Does anyone know what the airport code LMT stand for at Kingsly Field in Klamath Falls, OR?
My guess is that it’s the 2nd, 4th and 6th letters in “Klamath”, since the 4-letter code is KLMT.
Airport codes in the United States can’t start with K, W, or N.
That’s why nEWaRk is EWR, for example.
Sure they can, and there are multiple examples of airports starting with K, W and N in the U.S.
At some point, “N” was assigned for use by the U.S. Navy and “K” and “W” codes were assigned to the FCC (for use by commercial radio stations). But those reservations only applied to codes that had not already been assigned, so there are still some airports using codes starting with those letters.
Good article on the history of the “International Air Transport Association (IATA) Location Identifier”:
I read this and found it to be intresting.
I don’t know about the three-letter codes that travelers are familiar with, but the four-letter codes used by pilots certainly can. For example, L.A. International, known to most of us as LAX, is listed as KLAX on the FlightAware website.
As for Newark, I know it’s one of the cities people love to hate, but you’d think they could have come up with an airport code that doesn’t begin with “EW”.
The 3 letter code is the International Air Transport Association airport code and is used for general identification. The 4 letter code is the International Civil Aviation Organization airport code and is used on aero charts, by pilots, air traffic control and the FAA, etc. It’s the more “official” code.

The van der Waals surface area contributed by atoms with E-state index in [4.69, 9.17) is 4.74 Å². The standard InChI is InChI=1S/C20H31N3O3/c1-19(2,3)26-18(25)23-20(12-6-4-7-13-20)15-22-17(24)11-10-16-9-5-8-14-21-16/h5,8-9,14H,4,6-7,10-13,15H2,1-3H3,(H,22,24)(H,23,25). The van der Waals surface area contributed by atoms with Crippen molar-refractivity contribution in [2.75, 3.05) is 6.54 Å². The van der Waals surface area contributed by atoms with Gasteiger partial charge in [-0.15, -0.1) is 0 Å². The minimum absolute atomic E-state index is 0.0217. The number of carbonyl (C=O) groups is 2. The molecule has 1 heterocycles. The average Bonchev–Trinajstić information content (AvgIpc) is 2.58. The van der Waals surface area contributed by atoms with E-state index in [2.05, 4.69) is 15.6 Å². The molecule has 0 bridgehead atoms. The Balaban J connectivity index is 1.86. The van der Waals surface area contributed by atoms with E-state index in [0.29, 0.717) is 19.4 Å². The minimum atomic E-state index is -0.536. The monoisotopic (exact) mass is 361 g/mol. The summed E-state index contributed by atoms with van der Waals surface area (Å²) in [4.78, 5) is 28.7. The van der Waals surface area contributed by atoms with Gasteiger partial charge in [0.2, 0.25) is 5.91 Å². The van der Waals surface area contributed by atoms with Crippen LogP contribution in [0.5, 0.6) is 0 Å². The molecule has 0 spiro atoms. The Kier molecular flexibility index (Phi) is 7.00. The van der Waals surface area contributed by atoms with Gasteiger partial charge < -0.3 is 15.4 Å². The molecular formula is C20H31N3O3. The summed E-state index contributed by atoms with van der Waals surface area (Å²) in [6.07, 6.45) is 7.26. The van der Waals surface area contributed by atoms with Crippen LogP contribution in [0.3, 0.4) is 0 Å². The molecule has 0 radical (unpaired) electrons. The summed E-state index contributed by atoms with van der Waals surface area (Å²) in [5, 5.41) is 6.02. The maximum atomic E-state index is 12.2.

K is the ICAO country code for the contiguous United States and prepending the IATA code with a K makes the ICAO code most or all of the time.
So, all ICAO codes start with K in the US, but I think it’s true that no IATA code starts with K in the continental US, so there’s won’t be any KKxx codes. I’m searching though a list and don’t see any. All of Alaska’s 3-letter IATA codes appear to start with K, as does Kona, HI, but you still won’t see any KKxx’s. Alaska’s ICAO prefix is PA and Hawaii’s is PH, so their codes rarely match. Some do match out of luck, like Hickam AFB is HIK and PHIK, but Kona’s are KOA and PHKO.
The continental US is lucky to have K as a prefix. Most countries have two letter prefixes so their two airport codes are like Hawaii’s and Alaska’s, they rarely match. Heathrow’s codes are LHR and EGLL, for example.
Most. For example, Wilkes County Airport (NC) is IATA IKB but ICAO KUKF.
I know at least two persons who were going to Goa in India but managed to buy tickets to GOA (Genova in Italy).
Are you sure about that? Just looking at a few major Alaskan airports, Anchorage, Juneau and Fairbanks have IATA codes ANC, JNU and FAI, for example.
LMT stands for Kingsly Field. The individual letters in the identifiers don’t stand for anything by themselves. But usually some effort is made to make the identifiers match the city or airport name. Sometimes the letters do end up standing for something coincidentally. For example, Fresno Air Terminal (the original name of Fresno Yosemite International Airport). The airport applied for a change from FAT to FYI in 1996, but the FAA will only assign a new identifier when the airport actually moves. Some identifiers are a letter and two numbers. I remember at least one in SoCal, but I don’t remember what it is now.
Ref the OP:
It’s Kingsley Field as in http://en.wikipedia.org/wiki/David_R._Kingsley . Guys like that deserve to have their name spelled correctly.